A few months after I get the tattoo, I leave Juneau. The boy falls in love with someone else moments after I leave on a ferry boat. I am still cracked open and trying to put myself back together. When I reach land again, I drive and drive, hoping that maybe when I get to the other coast, it won’t hurt so much.


Sixteen years have dripped by. The boy no longer walks this earth. He is out in the ethers. Maybe in those clouds that so easily moved from one to another, coupling and separating, free of sound and pain.

I can’t feel the circles he traced on my skin anymore. Maybe they, too, have lifted from my skin, risen up to the sky.

Oh, the faces of love change, turning the pages

My babies, with their beautiful round faces and shimmering blue eyes.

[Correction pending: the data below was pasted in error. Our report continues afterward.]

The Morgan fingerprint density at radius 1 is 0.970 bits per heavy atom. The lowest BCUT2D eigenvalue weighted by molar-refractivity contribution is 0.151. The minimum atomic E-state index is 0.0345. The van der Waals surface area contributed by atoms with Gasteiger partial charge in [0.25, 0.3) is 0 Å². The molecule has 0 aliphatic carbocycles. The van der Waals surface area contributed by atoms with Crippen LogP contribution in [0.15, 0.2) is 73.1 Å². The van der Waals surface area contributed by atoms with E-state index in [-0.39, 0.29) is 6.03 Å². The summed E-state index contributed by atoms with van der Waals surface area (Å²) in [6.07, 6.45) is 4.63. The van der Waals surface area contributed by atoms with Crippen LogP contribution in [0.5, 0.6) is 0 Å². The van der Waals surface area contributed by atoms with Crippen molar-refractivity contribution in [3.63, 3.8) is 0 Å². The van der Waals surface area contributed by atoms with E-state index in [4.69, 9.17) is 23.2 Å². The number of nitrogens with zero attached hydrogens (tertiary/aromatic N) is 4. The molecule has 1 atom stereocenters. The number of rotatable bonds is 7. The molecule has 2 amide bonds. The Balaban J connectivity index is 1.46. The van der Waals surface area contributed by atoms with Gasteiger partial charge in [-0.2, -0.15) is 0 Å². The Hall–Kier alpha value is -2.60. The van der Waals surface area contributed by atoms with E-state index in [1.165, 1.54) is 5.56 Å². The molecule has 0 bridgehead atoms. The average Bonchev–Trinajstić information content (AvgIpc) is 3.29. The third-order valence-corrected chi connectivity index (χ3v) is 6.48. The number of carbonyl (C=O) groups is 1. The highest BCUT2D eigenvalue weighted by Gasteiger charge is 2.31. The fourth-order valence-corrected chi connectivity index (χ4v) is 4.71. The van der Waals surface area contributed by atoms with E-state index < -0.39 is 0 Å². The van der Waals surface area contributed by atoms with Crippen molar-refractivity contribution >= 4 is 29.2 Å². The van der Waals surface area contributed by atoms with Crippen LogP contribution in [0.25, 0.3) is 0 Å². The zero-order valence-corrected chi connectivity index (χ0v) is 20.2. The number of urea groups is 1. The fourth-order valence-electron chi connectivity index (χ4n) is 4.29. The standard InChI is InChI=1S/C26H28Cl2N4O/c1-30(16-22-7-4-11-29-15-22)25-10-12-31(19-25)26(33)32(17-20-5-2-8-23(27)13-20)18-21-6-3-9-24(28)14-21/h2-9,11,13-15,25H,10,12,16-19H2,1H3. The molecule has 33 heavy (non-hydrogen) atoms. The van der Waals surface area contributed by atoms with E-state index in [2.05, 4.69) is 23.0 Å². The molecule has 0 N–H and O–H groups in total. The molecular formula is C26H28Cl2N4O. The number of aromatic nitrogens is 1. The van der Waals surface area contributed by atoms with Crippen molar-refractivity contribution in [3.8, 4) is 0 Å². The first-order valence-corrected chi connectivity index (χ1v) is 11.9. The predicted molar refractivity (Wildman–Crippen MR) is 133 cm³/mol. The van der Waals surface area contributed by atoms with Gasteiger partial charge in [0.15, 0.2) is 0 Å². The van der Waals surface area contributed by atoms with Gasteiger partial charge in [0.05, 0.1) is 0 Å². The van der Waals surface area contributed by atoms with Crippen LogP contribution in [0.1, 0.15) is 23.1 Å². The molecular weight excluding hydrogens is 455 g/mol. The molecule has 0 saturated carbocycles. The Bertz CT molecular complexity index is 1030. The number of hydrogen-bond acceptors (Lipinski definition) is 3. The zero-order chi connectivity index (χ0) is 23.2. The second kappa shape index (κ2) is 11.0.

My husband, who loves me back, as imperfectly as I love him.

A warm tribe of friends who I can’t imagine living without.

And far too many people I couldn’t have imagined living without who are now gone. They are up in those clouds, or in new bodies. Nowhere, or everywhere.

The blue ink on my arm has faded, and the color smudges out just beneath my skin. It’s so much a part of me, I often forget it’s there. People ask me what it means and I tell them, “It’s sort of a long story, but it’s a Fleetwood Mac song. In Hindi.”

And it’s about not being loved the way you want to be loved, and it’s about gratitude and god. It’s about surviving mistakes.  And learning that time is the only true nepenthe.

It’s about cracking open enough that the sun can’t help but find you.


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Ed: Bryonie Wise